A most fascinating thing occurred during a keynote talk last week, which inspired this month’s newsletter topic.
My subject was Happiness (of course!) and during my talk I was marginally aware of the fact that a woman at the table just to my right – and in the front row – kept muttering and making a gagging noise during the talk. She was being “just” loud enough to carry across the table to her coworkers, but not so loud that the company president – who sat on the other side of the room – could hear. Since I’m used to speaking while people are eating or dishes are being cleared, her behavior did not affect me; I was simply aware it was going on.
Near the end of the talk I had everyone in the room stand up for a quick mind-body exercise. I’ve done this hundreds of times, and it’s a lot of fun. The “gagger” – as I’d now named her in my head – created a tiny “scene” at her table when she refused to stand or participate. Again, I’ve had that happen before. But what happened next was what fascinated me.
As I continued my talk, I stood up on a chair, so the drama at the front table unfolded right in front of me. First, the gagger, who was nearly purple in her face (Anger? Embarrassment?) nearly crawled up the arm of the woman next to her until she convinced her to sit back down. Then she did the same with the woman on her left. So now, as the activity commenced, there were three sitting and five standing at the table.
I focused on the larger audience, so I don’t know exactly what happened during the exercise. But as I finished and looked to my right, two more people had been convinced to sit down, one remained standing but looking intensely uncomfortable… and the other two who were standing had moved several paces away from the table and were focused on me.
After the talk, many people came up to apologize for what happened. I just chuckled and reminded them of a two key points from the talk: one, you can’t change other people, only yourself; and two, happiness is a decision. And clearly, that is a decision the gagger is not ready to make!
Like Crabs in a Bucket
Every summer when we go to the beach, we go crabbing at least once on the marsh side of the island, armed with string and some bait. As we net our catch, we toss them into a bucket. Once we catch a dozen or more crabs, they create enough mass in the bottom that any one of them could easily climb out on the backs of their fellow crabs.
But we’ve never had a crab escape. Why? Because every time a crab reaches to grab the rim of the bucket and achieve freedom, all the other crabs swarm that one and haul it back down. It’s as if they’re saying, “Hey, if I’m stuck here, I’m gonna make sure you’re stuck, too!”
After awhile, even the most ambitious crabs stop trying and lay down with the others. They all die together.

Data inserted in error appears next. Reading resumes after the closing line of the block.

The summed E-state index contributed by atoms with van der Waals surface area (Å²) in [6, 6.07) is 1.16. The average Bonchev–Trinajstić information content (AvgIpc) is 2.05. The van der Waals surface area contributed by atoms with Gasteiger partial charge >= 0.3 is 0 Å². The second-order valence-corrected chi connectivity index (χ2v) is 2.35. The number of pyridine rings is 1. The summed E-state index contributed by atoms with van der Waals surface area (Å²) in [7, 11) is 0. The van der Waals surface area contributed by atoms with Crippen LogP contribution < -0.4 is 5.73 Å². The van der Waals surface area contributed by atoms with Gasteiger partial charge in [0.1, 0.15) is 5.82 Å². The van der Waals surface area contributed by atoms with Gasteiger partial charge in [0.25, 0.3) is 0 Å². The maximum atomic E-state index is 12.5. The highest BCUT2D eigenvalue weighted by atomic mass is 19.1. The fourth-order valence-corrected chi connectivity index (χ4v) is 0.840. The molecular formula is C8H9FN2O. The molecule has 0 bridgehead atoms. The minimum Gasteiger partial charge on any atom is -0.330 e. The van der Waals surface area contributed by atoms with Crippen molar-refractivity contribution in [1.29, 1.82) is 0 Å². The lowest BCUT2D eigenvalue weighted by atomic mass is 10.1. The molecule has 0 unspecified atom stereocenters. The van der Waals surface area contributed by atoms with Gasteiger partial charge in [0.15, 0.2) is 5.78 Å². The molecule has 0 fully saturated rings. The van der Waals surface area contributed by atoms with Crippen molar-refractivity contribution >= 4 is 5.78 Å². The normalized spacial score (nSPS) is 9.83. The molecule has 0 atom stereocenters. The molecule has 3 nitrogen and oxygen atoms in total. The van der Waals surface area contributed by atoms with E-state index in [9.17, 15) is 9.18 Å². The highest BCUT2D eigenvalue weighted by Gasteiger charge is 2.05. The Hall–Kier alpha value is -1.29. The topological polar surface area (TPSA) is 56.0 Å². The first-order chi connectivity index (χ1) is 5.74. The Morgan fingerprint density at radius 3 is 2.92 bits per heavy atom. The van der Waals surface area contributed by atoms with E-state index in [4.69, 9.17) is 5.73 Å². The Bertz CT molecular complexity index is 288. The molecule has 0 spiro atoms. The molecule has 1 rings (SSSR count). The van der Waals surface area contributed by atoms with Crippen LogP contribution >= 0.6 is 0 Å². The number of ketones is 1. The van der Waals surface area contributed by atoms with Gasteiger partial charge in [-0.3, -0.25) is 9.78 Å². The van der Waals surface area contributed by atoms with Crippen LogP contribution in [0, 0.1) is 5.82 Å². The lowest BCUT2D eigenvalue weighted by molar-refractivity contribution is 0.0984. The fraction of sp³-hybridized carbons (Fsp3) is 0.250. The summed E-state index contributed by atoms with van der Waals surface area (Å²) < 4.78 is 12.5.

How Do You Recognize a Crab in Your World?
Crabs usually reveal themselves through their language. Sometimes their actions are physical (like the crabs in the bucket) but most often they are more subtle, pulling you or others down with the weight of words:
You’ll never get into that school.
Forget it; you don’t have that much talent.
You could never do that.
No one will want to hire you!
They won’t listen to you. They won’t give you a chance.
Why even bother? The system is fixed anyway.
That’s so stupid/they’re idiots.
There’s no way you can afford that.
Who do you think you are anyway? So, you think you’re better than us?
You’re not smart enough.
You’re not pretty enough.
You’re not skinny enough.
You’re not good enough.
None of these statements have truth – they are just assessments someone else is using on you. Crabs, remember, cannot tolerate having others move up in the world… so they do what they can to keep you down in the muck where they live.
The real sadness is when you hear something so often that you start to believe it is true. It is not true, but it will become true if you let the crabs pull you down!
6 Tips for Dealing with Crabs In Your Life
- Don’t listen to the crabs. You might hear them out, but don’t let what they say become your Truth.
- Look for another point of view. When a crab speaks of your situation or the world in only negative, hopeless terms, remember that there are ALWAYS multiple, equally valid perspectives, and you get to choose one for yourself. Example: when a crab grouses about every grey day, you can remind yourself that clouds carry water, and water is life!
- Deny their self-appointed Superpowers. When a crab makes a statement that implies they know what “everyone thinks,” or what others feel, say to yourself: “No, actually — you don’t know!”
- Turn it around. For every Yin there is a Yang, and one way to manage a crab is to turn around their statement and make it about them (well, at least in your head – you don’t need to create an argument, you only need to resist letting what they say pull you down).
- Yes, And… what they say. You let the crab “be right” in what they say, then build on it in a different direction. If they say, “you’ll never get that job” then say, “maybe so, and I know the right job is still waiting for me.”
- Practice confidence and stability. It’s a lot easier for a crab to impact someone who’s already fearful and worried. That’s why it’s super important to practice being in a confident, positive emotional space. Stand tall with your shoulders back, ground your feet, and breathe deeply. When you practice that daily, you’ll feel more solid and you’ll be less susceptible to the influence of crabs.
When you regularly practice any/all of the above you may find that, after awhile, the crabs stop bothering you because they no longer get a reaction!
The 13 Principles of Happiness, when practiced regularly, can inoculate you against the power of crabs. Visit my 13 principles of happiness article, to download a colorful 1-page PDF Poster. Post it on your workplace wall or your fridge at home, and try to live principle each day!